5 April 2010 | Peter_Young
Disturbing bureaucracy, uplifting revolution and empowerment
Vishwam is the youngest brother of the powerful and cruel landowner Zamindar (Amrish Puri). He is married to Rukmani and, unlike his brothers, does not indulge in alcohol or women. But one day the village gets a new school teacher, whose wife Sushila (Shabana Azmi) instantly catches Vishwam's eye. Noticing this, his brothers come one night and kidnap Sushila for all to see, including her husband who tries to stop them but fails. He is shocked that no one of the so many present people dared to even raise a voice to stop this abduction. He turns to every possible authority, including the police, the court, the press, but is shocked to see a complete rejection resulting from the fear to face off the Zamindar.
This is the story of Shyam Benegal's Nishaant, a well-made film which portrays the state of those times' rural India. The film depicts a reality which is a bit difficult to see. The proceedings are very serious and the film is dark and dim. Benegal's direction is excellent, with a serene narrative style that easily conveys the raw atmosphere of the village as well as the film's own mood. It is realistic and authentic, without any overt dramatisation. I did expect more from the ending though. The light at the end of the tunnel does finally seem to appear, but sadly the story itself remains somewhat incomplete and doleful. I think the ending did give the viewer an opportunity to interpret it the way he wants to, which is great, but one would expect to see some brightness in it.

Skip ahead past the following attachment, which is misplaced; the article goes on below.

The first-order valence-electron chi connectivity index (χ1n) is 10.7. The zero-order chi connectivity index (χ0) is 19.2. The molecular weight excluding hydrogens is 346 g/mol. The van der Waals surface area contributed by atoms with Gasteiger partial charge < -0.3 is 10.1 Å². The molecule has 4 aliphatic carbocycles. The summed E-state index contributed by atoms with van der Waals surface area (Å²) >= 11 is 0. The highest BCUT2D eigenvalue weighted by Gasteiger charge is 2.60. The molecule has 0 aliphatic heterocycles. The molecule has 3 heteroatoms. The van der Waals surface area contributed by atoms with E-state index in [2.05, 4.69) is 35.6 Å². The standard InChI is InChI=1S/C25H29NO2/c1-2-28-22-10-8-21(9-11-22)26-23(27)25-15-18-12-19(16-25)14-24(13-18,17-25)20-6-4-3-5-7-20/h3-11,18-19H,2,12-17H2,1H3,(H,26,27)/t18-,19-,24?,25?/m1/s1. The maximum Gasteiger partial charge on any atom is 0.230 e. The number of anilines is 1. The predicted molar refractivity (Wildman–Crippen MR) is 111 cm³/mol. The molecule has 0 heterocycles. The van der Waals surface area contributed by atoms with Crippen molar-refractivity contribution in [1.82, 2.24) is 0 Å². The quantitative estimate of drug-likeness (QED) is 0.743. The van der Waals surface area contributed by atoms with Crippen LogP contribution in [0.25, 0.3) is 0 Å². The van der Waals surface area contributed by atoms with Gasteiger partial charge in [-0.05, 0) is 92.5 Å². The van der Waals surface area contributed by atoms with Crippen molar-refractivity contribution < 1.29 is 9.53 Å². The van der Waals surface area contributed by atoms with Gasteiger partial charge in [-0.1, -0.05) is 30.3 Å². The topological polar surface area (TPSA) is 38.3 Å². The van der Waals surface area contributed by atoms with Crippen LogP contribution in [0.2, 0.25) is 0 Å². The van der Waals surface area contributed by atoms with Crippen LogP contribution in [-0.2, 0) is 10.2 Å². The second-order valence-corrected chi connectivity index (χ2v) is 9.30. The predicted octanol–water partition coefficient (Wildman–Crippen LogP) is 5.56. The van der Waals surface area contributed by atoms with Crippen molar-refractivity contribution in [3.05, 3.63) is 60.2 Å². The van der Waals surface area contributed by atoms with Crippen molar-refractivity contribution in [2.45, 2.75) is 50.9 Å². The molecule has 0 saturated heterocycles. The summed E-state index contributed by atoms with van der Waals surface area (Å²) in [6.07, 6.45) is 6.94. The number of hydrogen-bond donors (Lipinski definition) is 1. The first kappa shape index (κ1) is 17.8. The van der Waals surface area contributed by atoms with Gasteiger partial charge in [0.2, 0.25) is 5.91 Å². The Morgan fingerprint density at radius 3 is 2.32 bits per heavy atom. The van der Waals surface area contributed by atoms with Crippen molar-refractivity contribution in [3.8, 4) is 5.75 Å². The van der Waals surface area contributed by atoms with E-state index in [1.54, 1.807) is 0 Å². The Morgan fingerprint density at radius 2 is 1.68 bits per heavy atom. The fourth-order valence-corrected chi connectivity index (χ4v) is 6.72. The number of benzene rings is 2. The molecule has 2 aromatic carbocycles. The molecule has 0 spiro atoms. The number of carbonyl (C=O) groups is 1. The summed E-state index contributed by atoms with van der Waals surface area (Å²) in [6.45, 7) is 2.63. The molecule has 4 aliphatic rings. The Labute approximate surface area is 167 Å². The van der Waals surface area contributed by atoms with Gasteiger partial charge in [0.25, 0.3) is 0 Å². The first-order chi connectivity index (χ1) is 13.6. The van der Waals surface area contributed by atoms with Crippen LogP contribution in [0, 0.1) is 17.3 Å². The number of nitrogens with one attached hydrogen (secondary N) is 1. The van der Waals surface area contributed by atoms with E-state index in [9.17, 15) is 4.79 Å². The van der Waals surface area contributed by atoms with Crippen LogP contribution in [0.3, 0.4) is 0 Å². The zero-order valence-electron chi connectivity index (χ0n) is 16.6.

The film shows us the power of human nature. While Sushila terribly misses her son and goes through emotionally destructive experiences of gang-rape and humiliation, she later accepts the cruel reality, finds comfort in the house and ultimately starts getting attracted to the quiet Vishwam. Her absence tortures her husband and his helplessness makes his life miserable. One of the film's best scenes is when they finally meet in a local temple. She preaches him for his cowardice, ironically, in the same way he himself did with the people who did not stop her kidnappers. This makes him realise that a change must happen within the simple people and not the landowners.
The film is very well acted. Girish Karnad is excellent as the tormented teacher who loses his wife and is unable to get her back. Shabana Azmi is outstanding as Sushila in a restrained and deep act. I particularly liked her outburst at her husband. Her anger was so easy to relate to. Smita Patil makes her acting debut with this very film and though her part is small, she makes the best of every scene she appears in. Amrish Puri is successfully frightening as the merciless Zamindar. Naseeruddin Shah is as always wonderful and his character is very sympathetic despite the conflict it creates. The boy who plays Sushila's son is extremely cute.
Nishaant is a good film, a disturbing, real and engaging piece. What I particularly liked about the film is its unpredictability right until the very final scenes. My main complaint is that it was a tad too slow for my liking. While in the second half it gets far more enjoyable, and the film is thoroughly engaging thanks to its story and fantastic execution, the pace was still somewhat dragged, and at times made me like squirming in my seat. Nonetheless, it's a worthy effort. To those who expect to be purely entertained, this may not be the right film, but those who appreciate artistic excellence will definitely enjoy watching this picture.